Reynato Ancheta, 9th Physiological Support Squadron full pressure suit technician, sows a hold down strap Aug. 31, 2016, at Beale Air Force Base, California. The hold down strap keeps the helmet in place when the suit expands, allowing the pilot to see clearly. (U.S. Air Force photo/Airman Tristan D. Viglianco)

Airman 1st Class Heather Kennedy, 9th Physiological Support Squadron full pressure suit technician, inflates a full pressure suit to check if there are any leaks Aug. 31, 2016, at Beale Air Force Base, California.  The suit allows for the pilot to fly higher than Armstrong's line by maintaining pressure around the pilot. Armstrong's line is the altitude at which fluids begin to boil at human body temperature. (U.S. Air Force photo/Airman Tristan D. Viglianco)

Airman 1st Class Heather Kennedy, 9th Physiological Support Squadron full pressure suit technician, inflates a full pressure suit to check if there are any leaks Aug. 31, 2016, at Beale Air Force Base, California. The suit allows for the pilot to fly higher than Armstrong's line by maintaining pressure around the pilot. Armstrong's line is the altitude at which fluids begin to boil at human body temperature. (U.S. Air Force photo/Airman Tristan D. Viglianco)

Staff Sgt. Julie Orellana, 9th Physiological Support Squadron full pressure suit technician, inspects and repairs the weave net on a full pressure suit Aug. 31, 2016, at Beale Air Force Base, California. The weave net helps the suit maintain its shape and stops it from over expanding. (U.S. Air Force photo/Airman Tristan D. Viglianco)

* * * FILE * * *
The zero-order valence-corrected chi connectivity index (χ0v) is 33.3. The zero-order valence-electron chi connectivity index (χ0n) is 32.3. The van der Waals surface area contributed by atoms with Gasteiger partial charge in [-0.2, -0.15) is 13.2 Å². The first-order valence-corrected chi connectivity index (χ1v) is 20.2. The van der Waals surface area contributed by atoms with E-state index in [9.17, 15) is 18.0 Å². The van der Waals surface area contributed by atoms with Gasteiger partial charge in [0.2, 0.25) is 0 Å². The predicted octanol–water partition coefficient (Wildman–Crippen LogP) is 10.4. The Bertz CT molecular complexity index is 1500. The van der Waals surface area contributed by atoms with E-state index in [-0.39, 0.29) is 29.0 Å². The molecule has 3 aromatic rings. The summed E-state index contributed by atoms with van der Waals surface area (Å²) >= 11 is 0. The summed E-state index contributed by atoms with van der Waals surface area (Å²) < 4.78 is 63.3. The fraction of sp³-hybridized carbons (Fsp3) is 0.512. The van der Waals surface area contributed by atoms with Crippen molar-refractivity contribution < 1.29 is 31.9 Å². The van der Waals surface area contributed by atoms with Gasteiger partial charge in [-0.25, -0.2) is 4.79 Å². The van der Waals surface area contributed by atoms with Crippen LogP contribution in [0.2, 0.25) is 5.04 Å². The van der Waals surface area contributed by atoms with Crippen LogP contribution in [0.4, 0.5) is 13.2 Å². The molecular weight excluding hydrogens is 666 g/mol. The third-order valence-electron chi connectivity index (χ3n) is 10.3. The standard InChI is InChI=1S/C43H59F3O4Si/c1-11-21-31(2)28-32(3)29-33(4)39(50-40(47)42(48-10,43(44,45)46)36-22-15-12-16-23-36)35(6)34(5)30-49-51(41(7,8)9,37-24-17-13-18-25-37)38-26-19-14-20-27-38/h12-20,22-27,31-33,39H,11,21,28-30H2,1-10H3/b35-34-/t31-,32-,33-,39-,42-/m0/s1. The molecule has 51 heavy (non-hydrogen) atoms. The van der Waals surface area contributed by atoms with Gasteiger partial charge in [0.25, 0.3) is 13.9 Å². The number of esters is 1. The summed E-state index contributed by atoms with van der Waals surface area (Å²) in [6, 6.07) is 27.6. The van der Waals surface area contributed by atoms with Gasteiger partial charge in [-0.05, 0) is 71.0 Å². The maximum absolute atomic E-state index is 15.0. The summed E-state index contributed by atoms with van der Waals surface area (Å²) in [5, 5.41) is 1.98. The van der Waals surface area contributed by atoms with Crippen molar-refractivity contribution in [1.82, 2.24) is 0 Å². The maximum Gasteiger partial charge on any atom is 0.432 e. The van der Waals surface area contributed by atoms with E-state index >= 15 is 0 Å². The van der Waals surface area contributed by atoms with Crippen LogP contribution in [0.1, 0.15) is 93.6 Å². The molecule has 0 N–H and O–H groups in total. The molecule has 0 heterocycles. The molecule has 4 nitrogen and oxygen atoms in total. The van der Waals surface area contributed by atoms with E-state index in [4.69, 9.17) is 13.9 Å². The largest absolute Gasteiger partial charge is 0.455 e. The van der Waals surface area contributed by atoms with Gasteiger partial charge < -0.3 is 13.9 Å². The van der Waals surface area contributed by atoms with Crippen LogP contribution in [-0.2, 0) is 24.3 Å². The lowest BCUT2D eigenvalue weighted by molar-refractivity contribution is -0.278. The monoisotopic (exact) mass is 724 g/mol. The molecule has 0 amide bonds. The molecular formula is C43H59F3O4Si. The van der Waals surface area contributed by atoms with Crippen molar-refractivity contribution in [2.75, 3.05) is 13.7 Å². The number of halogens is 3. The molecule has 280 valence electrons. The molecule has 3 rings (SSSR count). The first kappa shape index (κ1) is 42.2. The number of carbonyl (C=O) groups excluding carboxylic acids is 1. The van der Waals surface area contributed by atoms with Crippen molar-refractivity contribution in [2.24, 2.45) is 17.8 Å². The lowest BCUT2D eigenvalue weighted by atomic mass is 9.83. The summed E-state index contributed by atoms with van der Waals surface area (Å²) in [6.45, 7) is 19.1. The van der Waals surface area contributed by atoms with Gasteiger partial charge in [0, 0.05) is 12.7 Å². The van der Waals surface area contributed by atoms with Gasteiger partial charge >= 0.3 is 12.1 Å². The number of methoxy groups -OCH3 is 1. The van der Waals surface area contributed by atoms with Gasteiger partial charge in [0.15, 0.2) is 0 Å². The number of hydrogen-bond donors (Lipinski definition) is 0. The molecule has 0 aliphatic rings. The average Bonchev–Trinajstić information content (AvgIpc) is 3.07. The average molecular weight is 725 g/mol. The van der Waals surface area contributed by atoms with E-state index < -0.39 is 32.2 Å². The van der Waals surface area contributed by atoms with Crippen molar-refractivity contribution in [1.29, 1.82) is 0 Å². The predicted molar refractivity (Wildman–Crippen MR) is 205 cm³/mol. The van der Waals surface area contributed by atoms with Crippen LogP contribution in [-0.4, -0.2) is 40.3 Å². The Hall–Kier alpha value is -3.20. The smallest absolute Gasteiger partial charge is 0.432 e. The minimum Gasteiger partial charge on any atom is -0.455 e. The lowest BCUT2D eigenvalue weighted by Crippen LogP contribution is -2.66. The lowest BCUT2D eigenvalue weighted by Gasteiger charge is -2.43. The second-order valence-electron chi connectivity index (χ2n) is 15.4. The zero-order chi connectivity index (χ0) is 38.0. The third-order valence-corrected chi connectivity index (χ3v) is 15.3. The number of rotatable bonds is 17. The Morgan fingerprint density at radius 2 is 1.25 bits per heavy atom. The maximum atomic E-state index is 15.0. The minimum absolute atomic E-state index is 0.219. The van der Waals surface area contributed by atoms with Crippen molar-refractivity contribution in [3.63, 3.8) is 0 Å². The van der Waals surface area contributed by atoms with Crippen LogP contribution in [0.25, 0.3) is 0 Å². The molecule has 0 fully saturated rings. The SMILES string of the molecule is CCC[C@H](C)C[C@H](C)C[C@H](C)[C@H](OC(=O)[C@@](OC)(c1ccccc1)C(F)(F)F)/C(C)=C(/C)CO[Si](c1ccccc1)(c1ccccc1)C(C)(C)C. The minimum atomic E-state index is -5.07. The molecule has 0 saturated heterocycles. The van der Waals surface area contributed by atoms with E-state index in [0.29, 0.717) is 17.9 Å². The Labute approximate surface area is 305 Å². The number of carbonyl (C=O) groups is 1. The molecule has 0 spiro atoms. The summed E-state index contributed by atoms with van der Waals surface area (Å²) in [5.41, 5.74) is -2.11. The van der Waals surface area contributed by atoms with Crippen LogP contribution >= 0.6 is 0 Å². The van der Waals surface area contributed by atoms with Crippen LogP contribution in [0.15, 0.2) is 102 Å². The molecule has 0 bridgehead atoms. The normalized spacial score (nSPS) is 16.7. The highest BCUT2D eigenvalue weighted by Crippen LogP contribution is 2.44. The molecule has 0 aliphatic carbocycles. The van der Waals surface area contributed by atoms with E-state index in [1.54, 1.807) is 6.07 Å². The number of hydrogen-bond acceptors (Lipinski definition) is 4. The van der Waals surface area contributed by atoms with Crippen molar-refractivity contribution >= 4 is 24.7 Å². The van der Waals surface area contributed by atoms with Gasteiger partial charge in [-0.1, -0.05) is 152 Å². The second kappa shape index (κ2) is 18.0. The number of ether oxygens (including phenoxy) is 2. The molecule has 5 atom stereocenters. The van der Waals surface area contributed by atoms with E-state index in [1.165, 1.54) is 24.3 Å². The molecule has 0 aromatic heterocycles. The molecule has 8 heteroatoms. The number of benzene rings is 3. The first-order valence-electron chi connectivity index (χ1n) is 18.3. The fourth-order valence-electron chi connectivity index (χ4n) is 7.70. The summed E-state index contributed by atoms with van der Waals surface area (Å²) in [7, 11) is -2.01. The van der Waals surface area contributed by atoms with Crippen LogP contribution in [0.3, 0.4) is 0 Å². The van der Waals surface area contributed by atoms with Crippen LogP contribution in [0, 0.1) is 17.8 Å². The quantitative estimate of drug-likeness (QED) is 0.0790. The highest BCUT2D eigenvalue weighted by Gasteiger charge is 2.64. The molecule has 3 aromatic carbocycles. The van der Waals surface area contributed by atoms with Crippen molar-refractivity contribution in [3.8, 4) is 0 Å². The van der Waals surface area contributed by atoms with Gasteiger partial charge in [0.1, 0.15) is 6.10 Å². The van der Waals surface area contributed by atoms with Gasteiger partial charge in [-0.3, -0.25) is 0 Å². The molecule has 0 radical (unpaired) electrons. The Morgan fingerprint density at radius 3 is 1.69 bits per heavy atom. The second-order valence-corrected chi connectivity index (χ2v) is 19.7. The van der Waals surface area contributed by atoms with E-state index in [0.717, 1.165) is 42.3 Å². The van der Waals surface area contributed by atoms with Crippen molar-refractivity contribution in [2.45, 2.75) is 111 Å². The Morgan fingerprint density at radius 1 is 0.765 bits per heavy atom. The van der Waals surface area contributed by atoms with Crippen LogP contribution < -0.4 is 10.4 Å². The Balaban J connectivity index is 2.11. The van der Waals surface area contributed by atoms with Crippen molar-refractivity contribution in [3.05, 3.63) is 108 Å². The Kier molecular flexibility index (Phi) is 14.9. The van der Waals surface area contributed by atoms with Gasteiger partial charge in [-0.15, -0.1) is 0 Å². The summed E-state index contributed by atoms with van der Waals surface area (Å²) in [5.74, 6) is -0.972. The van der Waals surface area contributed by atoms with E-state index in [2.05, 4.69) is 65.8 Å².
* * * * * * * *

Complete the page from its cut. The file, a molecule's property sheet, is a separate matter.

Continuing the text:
Staff Sgt. Julie Orellana, 9th Physiological Support Squadron full pressure suit technician, inspects and repairs the weave net on a full pressure suit Aug. 31, 2016, at Beale Air Force Base, California. The weave net helps the suit maintain its shape and stops it from over expanding. (U.S. Air Force photo/Airman Tristan D. Viglianco)

Senior Airman Kaylee Wishowski, 9th Physiological Support Squadron full pressure suit technician, reviews the maintenance completed on a full pressure suit and ensures it is ready for the pilots to wear September 7, 2016, at Beale Air Force Base, California. The 9th Physiological Support Squadron Airmen deploy to forward operating locations worldwide in support of the U-2 mission. (U.S. Air Force photo/Airman Tristan D. Viglianco)

Senior Airman Kaylee Wishowski, 9th Physiological Support Squadron full pressure suit technician, reviews the maintenance completed on a full pressure suit and ensures it is ready for the pilots to wear September 7, 2016, at Beale Air Force Base, California. The 9th Physiological Support Squadron Airmen deploy to forward operating locations worldwide in support of the U-2 mission. (U.S. Air Force photo/Airman Tristan D. Viglianco)

BEALE AIR FORCE, Calif. -- Airmen from the 9th Physiological Support Squadron perform daily maintenance on full pressure suits, which U-2 Dragon Lady pilots wear during their high-altitude flights. The maintenance ensures U-2 pilots are safe when they encounter the conditions of near-space flight.  The maintenance of full pressure suits is a necessary step to ensure Beale completes its high-altitude intelligence, surveillance, reconnaissance mission.